Monday, June 18, 2012
Editing for Grammarphobes: To Use or Not To Use
It has been about a year since a press release by the Oxford University Press set off a firestorm of debate by grammarians over the usage of the serial comma, also known as the Oxford comma.
As you might recall, both Strunk and White’s The Elements of Style and The Chicago Manual of Style encourage it, while the Associate Press Stylebook recommends removing it, unless it makes the sentence difficult to understand.
Coming from the journalism world, I am for deleting it when the list is made up of only three items, such as in the following sentence.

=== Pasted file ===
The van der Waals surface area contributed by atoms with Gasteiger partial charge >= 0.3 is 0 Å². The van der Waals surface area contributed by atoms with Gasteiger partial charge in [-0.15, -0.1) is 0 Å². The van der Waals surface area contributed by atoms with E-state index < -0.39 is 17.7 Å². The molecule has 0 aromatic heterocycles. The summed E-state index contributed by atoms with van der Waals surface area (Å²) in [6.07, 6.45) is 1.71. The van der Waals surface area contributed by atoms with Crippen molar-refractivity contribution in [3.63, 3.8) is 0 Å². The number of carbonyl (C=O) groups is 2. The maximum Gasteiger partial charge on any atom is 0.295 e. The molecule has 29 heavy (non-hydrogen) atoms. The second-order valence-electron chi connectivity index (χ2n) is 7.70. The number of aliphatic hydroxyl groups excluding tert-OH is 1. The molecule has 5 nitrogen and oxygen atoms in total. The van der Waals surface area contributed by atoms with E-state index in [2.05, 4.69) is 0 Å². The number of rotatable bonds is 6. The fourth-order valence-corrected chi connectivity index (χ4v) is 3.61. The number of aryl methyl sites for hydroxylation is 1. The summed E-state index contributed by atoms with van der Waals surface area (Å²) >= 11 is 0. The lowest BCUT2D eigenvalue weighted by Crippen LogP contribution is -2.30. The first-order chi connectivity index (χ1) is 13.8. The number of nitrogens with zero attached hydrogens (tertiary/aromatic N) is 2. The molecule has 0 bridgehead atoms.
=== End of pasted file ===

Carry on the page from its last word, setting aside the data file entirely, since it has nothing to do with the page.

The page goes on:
In the summer, I enjoy Pimm’s Cups, margaritas and sangria.
No need to add another piece of punctuation, right?
However, when the list is much longer, or includes a phrase with the word “and” in it, I think the comma should stay.
Here’s an example.
The lunch menu featured turkey and avocado wraps, a cobb salad, and peanut butter and jelly sandwiches.
Not the greatest of offerings, I know, but gourmand preferences aside, if one leaves the comma out before the “and,” the sentence looks awkward. By using the serial comma, every offering on the lunch menu is a distinct item. The comma sets each apart visually, which works here.
What do you think? Which style do you follow?